Date of Award

2017

Document Type

Dissertation

Degree Name

Doctor of Education (EdD)

First Advisor

David Shellman

Abstract

Positive Behavioral Interventions and Supports (PBIS) were initiated to address behavior problems for students with disabilities in the school system but became a proactive discipline approach for all students. The purpose of this study was to investigate the impact of PBIS on all student behavior and to examine possible connections to academic achievement. Student behavior can be impacted by many things including teacher attitude, academic struggles, and climate of a school. The focus of this study was to determine if PBIS reduces office discipline referrals (ODR) and if there are any impacts on student standardized achievement scores from PBIS. This study found no significant impact or residual effects from PBIS on students leaving the middle school and transitioning to the high school; however, it was discovered that there were significant relationships among students with high numbers of office referrals and academic deficits, according to their scores on the Math 1 exam. It was determined that the behavior system had little impact on students with PBIS exposure. The interview data with staff members were utilized, analyzed, and summarized in order to gain insight as to the perception of teachers on student behaviors, discipline programs, academic deficits, and administrative support. It was found that teachers perceive discipline issues differently, react differently, and have varying opinions on office support as well as student academics.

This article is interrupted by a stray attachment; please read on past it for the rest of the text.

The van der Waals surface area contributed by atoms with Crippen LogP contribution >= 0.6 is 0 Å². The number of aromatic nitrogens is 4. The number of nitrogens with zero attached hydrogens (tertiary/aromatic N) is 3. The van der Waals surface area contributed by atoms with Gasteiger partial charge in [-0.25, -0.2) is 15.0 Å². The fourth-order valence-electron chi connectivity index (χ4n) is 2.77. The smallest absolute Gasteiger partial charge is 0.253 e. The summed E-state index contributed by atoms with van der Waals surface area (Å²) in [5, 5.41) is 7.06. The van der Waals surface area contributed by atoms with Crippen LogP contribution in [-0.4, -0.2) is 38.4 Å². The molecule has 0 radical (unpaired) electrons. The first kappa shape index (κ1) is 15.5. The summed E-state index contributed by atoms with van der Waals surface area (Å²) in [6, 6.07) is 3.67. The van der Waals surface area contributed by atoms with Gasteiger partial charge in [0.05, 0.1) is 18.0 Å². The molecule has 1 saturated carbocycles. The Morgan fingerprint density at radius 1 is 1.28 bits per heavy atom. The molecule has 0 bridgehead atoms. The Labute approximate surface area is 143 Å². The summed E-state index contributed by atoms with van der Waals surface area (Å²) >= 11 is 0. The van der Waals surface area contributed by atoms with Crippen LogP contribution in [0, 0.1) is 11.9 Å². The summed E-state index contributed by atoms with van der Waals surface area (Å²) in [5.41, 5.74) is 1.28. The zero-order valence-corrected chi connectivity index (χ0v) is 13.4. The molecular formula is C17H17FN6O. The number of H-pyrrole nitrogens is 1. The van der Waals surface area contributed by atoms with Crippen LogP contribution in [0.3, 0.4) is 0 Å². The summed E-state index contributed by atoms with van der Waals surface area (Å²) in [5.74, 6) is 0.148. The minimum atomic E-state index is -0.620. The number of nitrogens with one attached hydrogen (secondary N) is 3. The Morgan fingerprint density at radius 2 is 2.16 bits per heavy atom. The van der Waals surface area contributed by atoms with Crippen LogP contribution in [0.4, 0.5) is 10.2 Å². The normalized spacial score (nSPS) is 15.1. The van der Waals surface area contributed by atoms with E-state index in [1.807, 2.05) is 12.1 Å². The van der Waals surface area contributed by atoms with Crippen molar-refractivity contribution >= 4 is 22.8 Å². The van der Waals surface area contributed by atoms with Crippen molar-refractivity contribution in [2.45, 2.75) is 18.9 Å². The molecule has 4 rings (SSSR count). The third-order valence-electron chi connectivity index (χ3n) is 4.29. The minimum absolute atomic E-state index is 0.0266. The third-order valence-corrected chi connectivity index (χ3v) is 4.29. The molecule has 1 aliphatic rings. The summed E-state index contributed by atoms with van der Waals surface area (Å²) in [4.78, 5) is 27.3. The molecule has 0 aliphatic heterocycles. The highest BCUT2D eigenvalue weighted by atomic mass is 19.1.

Creative Commons License

Creative Commons Attribution 4.0 License
This work is licensed under a Creative Commons Attribution 4.0 License.

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